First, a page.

Business Continuity

Business Continuity is one of those often bandied around terms. However, not many people understand it fully. There are many facets to Business Continuity and, contrary to popular belief, the IT elements of it are relatively few compared to the bigger picture of business operations.

To give you an example, if a company makes widgets for distribution to wholesalers/retailers, their factory operations and production/order processes are far more important to them than word documents and account software when it comes to prioritisation for recovery/continuity of operations.

Preparing a business continuity plan

When preparing a business continuity plan, it is essential to consider the following:

  1. What your business does
  2. Your true priority of systems (not just IT) for recovery
  3. At what point would you make the decision to invoke your plan – when would you really be in a situation that meant that you needed to invoke your plan?
  4. Have you covered your staff/management communication processes?
  5. Are your systems optimised for business continuity?

One of the main issues when dealing with business continuity is the lack of consideration when planning systems/application designs. To ensure the success of any business continuity plan it is essential to make sure that any systems and applications are set up and configured in a way which won’t hinder any invocation of the plan. More often than not, systems are not streamlined and have been allowed to get too big or too complex to be able to get them up and running quickly in a disaster. This seems to be an escalating issue these days where applications are implemented without due consideration of business continuity and/or backup options. Functionality should almost be a secondary consideration to business continuity and backup.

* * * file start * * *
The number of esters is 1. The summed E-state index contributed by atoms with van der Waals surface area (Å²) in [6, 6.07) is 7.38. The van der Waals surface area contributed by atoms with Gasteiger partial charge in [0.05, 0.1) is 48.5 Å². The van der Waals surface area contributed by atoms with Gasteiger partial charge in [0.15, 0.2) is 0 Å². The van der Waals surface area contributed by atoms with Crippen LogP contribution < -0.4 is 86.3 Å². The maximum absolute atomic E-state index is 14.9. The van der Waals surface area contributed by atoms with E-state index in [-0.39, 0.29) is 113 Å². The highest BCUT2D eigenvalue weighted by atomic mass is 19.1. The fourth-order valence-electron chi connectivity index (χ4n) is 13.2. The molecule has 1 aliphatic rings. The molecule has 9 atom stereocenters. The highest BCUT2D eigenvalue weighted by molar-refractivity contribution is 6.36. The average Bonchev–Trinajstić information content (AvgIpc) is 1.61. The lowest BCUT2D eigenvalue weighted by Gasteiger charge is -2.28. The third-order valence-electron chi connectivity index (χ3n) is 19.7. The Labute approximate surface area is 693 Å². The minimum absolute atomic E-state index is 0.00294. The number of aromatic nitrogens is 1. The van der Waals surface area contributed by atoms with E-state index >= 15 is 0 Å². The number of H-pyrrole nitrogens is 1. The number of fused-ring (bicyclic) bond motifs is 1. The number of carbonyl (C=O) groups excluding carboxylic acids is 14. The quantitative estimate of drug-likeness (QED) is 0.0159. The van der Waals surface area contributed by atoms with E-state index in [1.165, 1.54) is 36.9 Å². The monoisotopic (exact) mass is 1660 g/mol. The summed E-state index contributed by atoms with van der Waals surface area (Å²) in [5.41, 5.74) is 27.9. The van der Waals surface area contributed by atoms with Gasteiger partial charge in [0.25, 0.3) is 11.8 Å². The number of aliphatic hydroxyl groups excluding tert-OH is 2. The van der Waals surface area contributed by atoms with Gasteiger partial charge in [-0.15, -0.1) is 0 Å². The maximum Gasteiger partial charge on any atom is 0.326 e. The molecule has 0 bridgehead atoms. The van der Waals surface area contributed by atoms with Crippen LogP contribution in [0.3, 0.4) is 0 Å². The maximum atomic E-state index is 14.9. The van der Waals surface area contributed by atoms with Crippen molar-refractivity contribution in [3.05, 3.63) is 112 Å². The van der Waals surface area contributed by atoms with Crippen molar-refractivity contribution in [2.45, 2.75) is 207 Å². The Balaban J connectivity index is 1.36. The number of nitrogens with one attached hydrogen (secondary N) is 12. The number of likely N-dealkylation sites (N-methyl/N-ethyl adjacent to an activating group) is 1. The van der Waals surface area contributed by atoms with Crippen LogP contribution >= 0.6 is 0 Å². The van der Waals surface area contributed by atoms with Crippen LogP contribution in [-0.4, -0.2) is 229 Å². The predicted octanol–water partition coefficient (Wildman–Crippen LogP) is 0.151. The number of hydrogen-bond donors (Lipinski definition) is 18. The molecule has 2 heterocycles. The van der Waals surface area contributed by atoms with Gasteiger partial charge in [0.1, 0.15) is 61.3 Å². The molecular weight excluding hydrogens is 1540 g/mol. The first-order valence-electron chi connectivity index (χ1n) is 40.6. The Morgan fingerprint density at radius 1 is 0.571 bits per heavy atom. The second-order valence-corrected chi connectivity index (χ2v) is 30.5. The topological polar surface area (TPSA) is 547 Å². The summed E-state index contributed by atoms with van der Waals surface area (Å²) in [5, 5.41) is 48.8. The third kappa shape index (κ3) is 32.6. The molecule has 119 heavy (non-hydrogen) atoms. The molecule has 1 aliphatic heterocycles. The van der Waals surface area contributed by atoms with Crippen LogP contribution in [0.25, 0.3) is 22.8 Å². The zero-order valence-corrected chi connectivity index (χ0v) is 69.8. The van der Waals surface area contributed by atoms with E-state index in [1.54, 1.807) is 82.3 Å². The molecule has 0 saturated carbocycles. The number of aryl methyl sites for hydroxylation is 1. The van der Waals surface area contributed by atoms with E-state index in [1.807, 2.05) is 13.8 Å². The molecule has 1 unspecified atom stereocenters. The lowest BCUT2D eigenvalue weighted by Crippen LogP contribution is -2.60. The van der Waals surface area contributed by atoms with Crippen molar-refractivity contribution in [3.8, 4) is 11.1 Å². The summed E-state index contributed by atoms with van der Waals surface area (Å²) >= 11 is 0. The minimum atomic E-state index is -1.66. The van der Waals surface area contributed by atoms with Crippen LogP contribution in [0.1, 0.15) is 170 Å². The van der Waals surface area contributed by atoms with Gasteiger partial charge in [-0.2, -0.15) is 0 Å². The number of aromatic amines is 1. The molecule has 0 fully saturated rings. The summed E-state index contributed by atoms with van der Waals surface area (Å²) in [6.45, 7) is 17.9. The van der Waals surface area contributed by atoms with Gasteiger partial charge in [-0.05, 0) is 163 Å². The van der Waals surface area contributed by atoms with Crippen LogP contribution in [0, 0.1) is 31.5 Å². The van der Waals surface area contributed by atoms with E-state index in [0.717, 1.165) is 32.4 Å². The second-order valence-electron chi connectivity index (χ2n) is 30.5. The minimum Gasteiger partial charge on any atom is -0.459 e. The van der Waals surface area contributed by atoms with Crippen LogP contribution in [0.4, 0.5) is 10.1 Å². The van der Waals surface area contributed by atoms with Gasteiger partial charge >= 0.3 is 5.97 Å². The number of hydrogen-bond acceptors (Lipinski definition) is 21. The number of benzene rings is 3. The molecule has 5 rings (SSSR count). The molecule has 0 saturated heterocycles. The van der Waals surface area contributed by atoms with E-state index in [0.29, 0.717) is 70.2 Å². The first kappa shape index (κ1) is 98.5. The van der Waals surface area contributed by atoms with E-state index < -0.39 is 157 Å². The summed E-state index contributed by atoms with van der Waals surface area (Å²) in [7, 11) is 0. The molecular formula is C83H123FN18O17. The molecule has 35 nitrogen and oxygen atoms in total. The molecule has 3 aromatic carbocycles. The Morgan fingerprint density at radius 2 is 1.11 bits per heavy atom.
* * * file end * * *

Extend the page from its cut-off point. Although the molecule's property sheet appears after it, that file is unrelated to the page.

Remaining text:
Depending on how bad a disaster is and how optimised your systems are for business continuity, the cost of invoking a plan can be very high. It can be even more expensive to then roll back to a main/original system. Invoking a business continuity plan must be a very considered decision and only be made as a very last resort. Permanent loss of systems is a good time to invoke, however, a power cut (even if it may last several hours) is not. To bridge inconvenience, like power outage, other contingencies should be built into the systems.

For over 10 years, we have been recommending and supplying hosted Exchange email. This is excellent in terms of business continuity, as it means that you can stay in touch with your staff, management and suppliers during an outage in your office. With the advent of mobile email on hosted exchange, you can also keep on your email, even if your PC has no power.

A further service we can offer at Virtual IT is hosted Phone Systems. At Virtual IT, we use a hosted phone system also, along with hosted exchange. Due to this, we can have total loss of our office with minimum inconvenience to ourselves or our customers.

Please speak to your Account Manager or one of our Sales Executives if you have any questions on the above. We are here to help and can assist in producing a workable business continuity plan.


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